Pink Floyd - Overall music sales

General discussion about Pink Floyd.
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Pink Floyd - Overall music sales

Post by space triangle »

Studio Albums 169,600,000

Other LPs 52,025,000

Physical Singles 8,800,000

Digital Singles 23,360,000


https://chartmasters.org/2017/10/best-s ... l-time/18/
Last edited by twcc on Fri Sep 11, 2020 4:51 pm, edited 3 times in total.
Reason: Note, physical data is from 18 June 2017 and streaming data from 09 September 2020
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Re: Pink Floyd - Overall music sales

Post by Annoying Twit »

I think it's interesting that about 10% of the total sales are digital singles. Clearly the music is continuing to sell.
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Re: Pink Floyd - Overall music sales

Post by space triangle »

^^^

Yeah, Classic bands from the 70's still sale very good, in the digital form.
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Re: Pink Floyd - Overall music sales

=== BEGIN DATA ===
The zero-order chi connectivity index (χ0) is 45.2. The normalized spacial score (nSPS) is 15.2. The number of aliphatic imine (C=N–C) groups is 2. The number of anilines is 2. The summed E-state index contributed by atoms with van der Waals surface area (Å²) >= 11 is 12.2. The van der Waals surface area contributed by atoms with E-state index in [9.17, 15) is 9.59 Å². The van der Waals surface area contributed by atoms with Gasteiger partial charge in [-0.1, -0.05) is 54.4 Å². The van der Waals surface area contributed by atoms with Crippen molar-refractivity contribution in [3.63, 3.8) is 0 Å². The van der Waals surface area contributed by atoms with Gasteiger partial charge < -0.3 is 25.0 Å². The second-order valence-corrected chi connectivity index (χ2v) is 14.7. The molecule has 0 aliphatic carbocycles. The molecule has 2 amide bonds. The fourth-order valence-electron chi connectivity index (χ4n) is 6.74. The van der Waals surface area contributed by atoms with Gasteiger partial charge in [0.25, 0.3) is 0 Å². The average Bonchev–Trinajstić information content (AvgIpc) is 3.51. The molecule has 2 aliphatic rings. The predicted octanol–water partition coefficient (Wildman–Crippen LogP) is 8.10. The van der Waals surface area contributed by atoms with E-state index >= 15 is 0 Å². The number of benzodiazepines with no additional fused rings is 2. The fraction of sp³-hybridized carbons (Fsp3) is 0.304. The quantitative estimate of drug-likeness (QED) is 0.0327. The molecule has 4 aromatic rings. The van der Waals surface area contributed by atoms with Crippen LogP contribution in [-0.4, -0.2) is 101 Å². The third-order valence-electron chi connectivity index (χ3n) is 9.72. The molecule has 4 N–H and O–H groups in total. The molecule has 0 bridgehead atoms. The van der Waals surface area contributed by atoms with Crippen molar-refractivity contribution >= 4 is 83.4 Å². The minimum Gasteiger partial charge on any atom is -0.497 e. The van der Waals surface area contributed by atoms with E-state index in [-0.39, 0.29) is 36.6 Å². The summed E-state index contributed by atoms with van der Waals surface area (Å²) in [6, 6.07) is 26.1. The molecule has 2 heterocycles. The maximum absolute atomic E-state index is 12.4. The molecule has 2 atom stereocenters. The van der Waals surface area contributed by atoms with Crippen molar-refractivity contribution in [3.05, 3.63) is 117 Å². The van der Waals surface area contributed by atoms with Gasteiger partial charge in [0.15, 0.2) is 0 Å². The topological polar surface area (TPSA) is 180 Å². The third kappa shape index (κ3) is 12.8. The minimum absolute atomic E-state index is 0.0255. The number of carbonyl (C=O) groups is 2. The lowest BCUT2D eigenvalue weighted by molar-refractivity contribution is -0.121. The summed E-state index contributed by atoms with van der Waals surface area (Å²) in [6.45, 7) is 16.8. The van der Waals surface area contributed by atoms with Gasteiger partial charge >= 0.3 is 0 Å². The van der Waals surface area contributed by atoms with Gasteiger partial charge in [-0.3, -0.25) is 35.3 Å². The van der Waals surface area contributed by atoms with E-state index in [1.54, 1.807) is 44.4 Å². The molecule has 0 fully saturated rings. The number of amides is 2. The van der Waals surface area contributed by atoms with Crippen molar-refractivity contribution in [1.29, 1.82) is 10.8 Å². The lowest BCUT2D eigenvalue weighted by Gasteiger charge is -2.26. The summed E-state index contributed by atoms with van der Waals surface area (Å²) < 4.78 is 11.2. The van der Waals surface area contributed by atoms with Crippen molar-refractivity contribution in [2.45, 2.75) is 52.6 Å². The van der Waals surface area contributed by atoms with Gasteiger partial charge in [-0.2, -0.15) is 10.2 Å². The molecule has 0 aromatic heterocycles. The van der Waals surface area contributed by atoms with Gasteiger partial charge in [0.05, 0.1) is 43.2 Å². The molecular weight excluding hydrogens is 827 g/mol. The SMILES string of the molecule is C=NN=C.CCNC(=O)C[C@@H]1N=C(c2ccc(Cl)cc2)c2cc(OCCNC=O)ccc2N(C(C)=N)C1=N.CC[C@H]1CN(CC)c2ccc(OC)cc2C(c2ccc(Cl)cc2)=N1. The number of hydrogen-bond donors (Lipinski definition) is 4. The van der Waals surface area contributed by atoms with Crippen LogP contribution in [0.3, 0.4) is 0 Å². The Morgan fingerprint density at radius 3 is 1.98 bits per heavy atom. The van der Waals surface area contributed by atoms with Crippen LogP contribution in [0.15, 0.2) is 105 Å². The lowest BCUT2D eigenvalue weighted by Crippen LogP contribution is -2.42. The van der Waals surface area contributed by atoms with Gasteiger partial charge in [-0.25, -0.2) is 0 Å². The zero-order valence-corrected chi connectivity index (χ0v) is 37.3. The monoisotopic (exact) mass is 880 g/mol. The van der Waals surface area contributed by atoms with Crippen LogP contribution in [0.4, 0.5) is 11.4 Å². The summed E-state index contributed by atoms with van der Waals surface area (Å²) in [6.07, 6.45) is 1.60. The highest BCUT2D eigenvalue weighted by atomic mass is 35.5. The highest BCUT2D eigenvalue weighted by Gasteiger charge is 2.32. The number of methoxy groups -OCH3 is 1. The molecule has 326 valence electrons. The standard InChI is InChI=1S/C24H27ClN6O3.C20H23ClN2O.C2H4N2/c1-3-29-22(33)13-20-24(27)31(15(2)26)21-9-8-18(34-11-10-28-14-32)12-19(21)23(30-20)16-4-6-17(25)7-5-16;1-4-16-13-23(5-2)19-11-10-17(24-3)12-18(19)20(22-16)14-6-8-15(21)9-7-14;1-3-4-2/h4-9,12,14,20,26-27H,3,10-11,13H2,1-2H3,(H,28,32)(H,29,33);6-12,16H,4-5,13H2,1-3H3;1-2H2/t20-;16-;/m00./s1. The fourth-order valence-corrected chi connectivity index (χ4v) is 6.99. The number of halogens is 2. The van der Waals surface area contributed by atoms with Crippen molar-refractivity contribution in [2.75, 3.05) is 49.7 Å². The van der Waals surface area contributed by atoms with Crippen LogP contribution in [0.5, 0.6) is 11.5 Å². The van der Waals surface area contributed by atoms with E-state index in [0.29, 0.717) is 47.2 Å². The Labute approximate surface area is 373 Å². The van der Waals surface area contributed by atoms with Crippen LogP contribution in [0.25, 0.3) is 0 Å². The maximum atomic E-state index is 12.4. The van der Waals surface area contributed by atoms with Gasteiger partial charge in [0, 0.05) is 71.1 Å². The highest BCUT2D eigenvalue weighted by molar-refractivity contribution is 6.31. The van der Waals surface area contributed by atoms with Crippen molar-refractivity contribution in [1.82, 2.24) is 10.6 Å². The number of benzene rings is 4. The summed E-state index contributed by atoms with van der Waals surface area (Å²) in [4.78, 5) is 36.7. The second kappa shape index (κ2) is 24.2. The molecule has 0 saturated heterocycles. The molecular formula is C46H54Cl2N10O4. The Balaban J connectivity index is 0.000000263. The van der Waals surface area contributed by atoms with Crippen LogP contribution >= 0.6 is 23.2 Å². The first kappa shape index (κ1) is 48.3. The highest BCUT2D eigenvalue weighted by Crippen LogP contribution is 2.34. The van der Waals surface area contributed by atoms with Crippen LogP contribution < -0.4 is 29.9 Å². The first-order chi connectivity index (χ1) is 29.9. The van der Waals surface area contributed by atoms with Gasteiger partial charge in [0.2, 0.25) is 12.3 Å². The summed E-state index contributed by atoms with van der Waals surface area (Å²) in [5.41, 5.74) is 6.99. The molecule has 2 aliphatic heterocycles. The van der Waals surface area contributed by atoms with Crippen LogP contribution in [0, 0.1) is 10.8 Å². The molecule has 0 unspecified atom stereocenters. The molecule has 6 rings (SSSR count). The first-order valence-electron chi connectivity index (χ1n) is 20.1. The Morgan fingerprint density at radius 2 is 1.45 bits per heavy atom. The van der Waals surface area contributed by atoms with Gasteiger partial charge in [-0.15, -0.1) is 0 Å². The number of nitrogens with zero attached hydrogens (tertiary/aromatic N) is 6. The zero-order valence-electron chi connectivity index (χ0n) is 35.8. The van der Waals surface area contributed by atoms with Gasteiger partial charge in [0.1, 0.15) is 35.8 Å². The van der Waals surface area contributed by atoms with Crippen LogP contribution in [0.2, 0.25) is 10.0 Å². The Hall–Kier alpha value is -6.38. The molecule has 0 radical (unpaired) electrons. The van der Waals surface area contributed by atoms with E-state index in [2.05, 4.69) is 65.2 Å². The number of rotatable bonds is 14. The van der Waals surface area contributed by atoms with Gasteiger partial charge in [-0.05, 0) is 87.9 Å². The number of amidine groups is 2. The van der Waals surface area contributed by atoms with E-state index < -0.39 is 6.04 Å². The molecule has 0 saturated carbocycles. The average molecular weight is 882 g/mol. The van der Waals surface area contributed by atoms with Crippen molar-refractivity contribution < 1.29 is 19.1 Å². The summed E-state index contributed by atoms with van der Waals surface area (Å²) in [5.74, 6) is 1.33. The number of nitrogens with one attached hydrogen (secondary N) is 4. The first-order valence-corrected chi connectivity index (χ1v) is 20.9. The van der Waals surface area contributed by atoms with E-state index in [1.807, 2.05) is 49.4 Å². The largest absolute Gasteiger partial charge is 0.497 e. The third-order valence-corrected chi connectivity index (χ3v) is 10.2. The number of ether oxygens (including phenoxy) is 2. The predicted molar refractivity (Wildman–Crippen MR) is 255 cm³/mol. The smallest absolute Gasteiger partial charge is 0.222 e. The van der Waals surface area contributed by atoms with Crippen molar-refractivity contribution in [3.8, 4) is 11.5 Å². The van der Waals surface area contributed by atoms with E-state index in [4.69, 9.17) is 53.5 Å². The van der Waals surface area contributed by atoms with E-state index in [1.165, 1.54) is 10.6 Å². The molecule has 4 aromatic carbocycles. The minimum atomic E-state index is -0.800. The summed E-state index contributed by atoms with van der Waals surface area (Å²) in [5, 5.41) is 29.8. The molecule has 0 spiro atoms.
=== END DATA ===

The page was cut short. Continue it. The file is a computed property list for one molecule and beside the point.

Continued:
Post by ZiggyZipgun »

I once read that one in four households in England owned a copy of Dark Side, and that it was on the charts for so long, many of the sales were from people replacing their worn out vinyl, 8-tracks, cassettes...

But it's hard to grasp how sales are tracked now - a certain number of streams is considered to be one "sale", but I pay a monthly subscription fee and listen to whatever I want. Depending on which device I'm using, I may not be streaming at all, but listening to the downloaded file - and depending on what software I'm playing the file with, it may or may not track how many times I play it.
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Re: Pink Floyd - Overall music sales

Post by space triangle »

ZiggyZipgun wrote: Thu Sep 10, 2020 7:36 am ...many of the sales were from people replacing their worn out vinyl, 8-tracks, cassettes...
And also The Dark Side Of The Moon was a ideal album to test your new hi-fi system in the 70s. That was one of the reasons for so many copies of DSOTM sold.
ZiggyZipgun wrote: Thu Sep 10, 2020 7:36 amand that it was on the charts for so long
Pink Floyd’s ‘Dark Side Of The Moon’ Is Now The First Album To Spend 950 Weeks On The Billboard 200

https://www.forbes.com/sites/hughmcinty ... board-200/
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Re: Pink Floyd - Overall music sales

Post by scarecrow »

The physical singles figure is clearly a mistake? Should it be 8m?!

I wouldn't be all that surprised if Arnold Layne had only sold a few thousand copies (I think accepted that it was bribed into the charts?) but Another Brick in the Wall pt2 would have sold quite a lot to reach number one in the UK (at that point)...

According to wiki, it sold about 4m worldwide https://en.wikipedia.org/wiki/Another_Brick_in_the_Wall